I have read many historical fiction books and it gets to be a little challenging now to find a book that will introduce a new insight into the WWII time period. Wunderland surprised me with a new perspective and I was completely engrossed in the story. I highly recommend this book to all historical fiction genre readers.

    Thank you Netgalley, Crown Publishing, and the author, Jennifer Cody Epstein, for giving me an opportunity to read an ARC of this brilliant book in exchange for my honest opinion.

  • Maine Colonial

    I received a free publisher's digital advance reviewing copy, via Netgalley.

    The novel is told in the voices of three women—Ilse, Renate and Ava—and in different places and time periods, ranging from Germany in the 1930s to New York in 1977 and 1989. Ilse and Renate are young girls and friends in 1930s Berlin, and Ava is Ilse’s daughter who lives in New York in the 1970s and 1980s chapters. The book bounces around a lot between different time periods and characters. But each chapter identifies th

    I received a free publisher's digital advance reviewing copy, via Netgalley.

    The novel is told in the voices of three women—Ilse, Renate and Ava—and in different places and time periods, ranging from Germany in the 1930s to New York in 1977 and 1989. Ilse and Renate are young girls and friends in 1930s Berlin, and Ava is Ilse’s daughter who lives in New York in the 1970s and 1980s chapters. The book bounces around a lot between different time periods and characters. But each chapter identifies the character and the time, so as long as you pay attention to that, it’s not confusing.

    The strength of Epstein’s novel is that she takes us into the minds of her characters and makes us share their experiences and feelings as if we were there with them. Of course we know the horrors of Nazism, but Epstein manages to make us put our knowledge aside and see things as we might have if we had been there when the Nazis consolidated their power and Hitler’s vision for a glorious Germany galvanized much of a nation.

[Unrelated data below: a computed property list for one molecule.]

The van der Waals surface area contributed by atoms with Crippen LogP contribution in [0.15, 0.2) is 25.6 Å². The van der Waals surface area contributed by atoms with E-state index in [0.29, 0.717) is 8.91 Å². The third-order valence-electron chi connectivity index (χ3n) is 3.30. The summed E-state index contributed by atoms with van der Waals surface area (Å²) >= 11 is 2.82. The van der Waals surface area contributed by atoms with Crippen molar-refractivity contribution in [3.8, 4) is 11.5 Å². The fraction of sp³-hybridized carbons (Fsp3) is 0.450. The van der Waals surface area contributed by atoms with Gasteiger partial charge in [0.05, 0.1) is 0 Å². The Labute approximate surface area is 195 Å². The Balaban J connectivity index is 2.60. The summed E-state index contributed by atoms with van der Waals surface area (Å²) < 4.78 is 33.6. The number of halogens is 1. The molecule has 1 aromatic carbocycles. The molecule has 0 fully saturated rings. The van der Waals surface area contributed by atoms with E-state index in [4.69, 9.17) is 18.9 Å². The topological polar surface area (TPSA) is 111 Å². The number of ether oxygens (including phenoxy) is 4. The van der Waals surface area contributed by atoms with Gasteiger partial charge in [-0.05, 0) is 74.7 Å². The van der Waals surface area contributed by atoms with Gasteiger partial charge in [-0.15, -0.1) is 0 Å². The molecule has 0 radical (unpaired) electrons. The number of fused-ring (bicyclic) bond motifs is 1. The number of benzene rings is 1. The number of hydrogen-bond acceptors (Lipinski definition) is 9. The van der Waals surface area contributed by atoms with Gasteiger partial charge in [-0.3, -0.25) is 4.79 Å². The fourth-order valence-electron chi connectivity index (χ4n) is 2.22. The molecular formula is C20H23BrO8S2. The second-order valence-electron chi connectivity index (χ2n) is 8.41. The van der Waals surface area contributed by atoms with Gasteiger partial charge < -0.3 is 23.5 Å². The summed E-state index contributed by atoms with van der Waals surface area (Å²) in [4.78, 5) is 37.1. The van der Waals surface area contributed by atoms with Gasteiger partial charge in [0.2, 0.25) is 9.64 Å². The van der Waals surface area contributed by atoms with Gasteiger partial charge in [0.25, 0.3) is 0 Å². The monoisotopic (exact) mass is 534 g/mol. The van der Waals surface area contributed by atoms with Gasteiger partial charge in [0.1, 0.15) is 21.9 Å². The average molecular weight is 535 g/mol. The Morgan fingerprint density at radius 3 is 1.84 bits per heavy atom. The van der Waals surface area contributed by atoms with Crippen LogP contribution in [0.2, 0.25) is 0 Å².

There is one particularly gripping scene of Ilse and Renate going to a movie theater to see Leni Riefenstal’s

    , her documentary about Hitler and the Nazi Party Congress of 1934. If you’ve ever ever seen that film, you know how impressive an achievement it was in both film and propaganda. The girls watch it in a theater packed with people who have lived through their country’s defeat in the Great War, then the massive hyperinflation and economic depression. Now they are watching a stirring film that begins with the wonders of flight, the arrival of their leader in the ancient city of Nuremberg, torch-lit processions and then the leader’s spellbinding speech painting a vivid picture of a glorious future in which Germany vanquishes its enemies and becomes great again. The theater erupts in rapturous salutes, and Epstein makes us feel a part of it. The emotional appeal of extremist authoritarianism is all too horrifically clear.

    Through Ilse and Renate—and Renate’s family—Epstein shows us how this extremism supplants moral and societal norms with a new ideology in which there is only one correct race and outlook, and those who don’t or can’t fit that ideology are first marginalized and then victimized. The Nazi-minded people suddenly believe themselves to be superior, not because of anything they’ve done, but merely because they are “Aryans.” Almost as a pack of animals, they turn on their non-Aryan friends and neighbors. Their victims can’t understand how they are now suddenly worthy only of contempt and cruelty by people they thought were fellow Germans and part of their community. Though Epstein’s tone is never didactic, it’s impossible not to read this book and think about the many people today who have learned nothing from history and are caught up in the same extremist and hateful thinking that only leads to alienation and destruction, not greatness.

    The purpose of the Ilse/Ava element of the story, and the 1989 chapters is to relate what happened to Ilse, Renate and their families after 1939, and to reveal the pain that grew from Ilse’s and Germany’s Nazi past. These chapters (maybe 20% of the book’s total) are a little overwrought, but they give us an insight into the psyche of the disillusioned authoritarian believer: the bit where she expresses regret but can never really accept responsibility.

    While so many WW2 historical novels feel exploitative, this one is raw and authentic.